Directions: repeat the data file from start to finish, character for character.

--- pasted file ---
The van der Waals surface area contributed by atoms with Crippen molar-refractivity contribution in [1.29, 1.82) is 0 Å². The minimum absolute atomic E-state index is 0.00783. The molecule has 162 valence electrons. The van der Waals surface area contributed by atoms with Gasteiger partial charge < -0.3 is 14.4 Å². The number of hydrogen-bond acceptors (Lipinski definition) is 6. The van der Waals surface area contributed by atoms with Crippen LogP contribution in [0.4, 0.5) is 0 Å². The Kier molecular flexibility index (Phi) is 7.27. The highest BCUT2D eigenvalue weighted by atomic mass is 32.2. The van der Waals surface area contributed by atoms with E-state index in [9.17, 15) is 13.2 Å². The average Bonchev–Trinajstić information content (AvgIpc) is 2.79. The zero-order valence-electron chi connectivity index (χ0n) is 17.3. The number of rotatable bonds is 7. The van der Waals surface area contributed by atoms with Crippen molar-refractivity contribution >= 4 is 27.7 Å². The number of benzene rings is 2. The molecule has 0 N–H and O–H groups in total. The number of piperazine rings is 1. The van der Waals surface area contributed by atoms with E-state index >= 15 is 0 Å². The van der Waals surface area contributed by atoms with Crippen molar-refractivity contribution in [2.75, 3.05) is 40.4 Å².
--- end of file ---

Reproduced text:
The van der Waals surface area contributed by atoms with Crippen molar-refractivity contribution in [1.29, 1.82) is 0 Å². The minimum absolute atomic E-state index is 0.00783. The molecule has 162 valence electrons. The van der Waals surface area contributed by atoms with Gasteiger partial charge < -0.3 is 14.4 Å². The number of hydrogen-bond acceptors (Lipinski definition) is 6. The van der Waals surface area contributed by atoms with Crippen LogP contribution in [0.4, 0.5) is 0 Å². The Kier molecular flexibility index (Phi) is 7.27. The highest BCUT2D eigenvalue weighted by atomic mass is 32.2. The van der Waals surface area contributed by atoms with E-state index in [9.17, 15) is 13.2 Å². The average Bonchev–Trinajstić information content (AvgIpc) is 2.79. The zero-order valence-electron chi connectivity index (χ0n) is 17.3. The number of rotatable bonds is 7. The van der Waals surface area contributed by atoms with Crippen molar-refractivity contribution >= 4 is 27.7 Å². The number of benzene rings is 2. The molecule has 0 N–H and O–H groups in total. The number of piperazine rings is 1. The van der Waals surface area contributed by atoms with E-state index >= 15 is 0 Å². The van der Waals surface area contributed by atoms with Crippen molar-refractivity contribution in [2.75, 3.05) is 40.4 Å².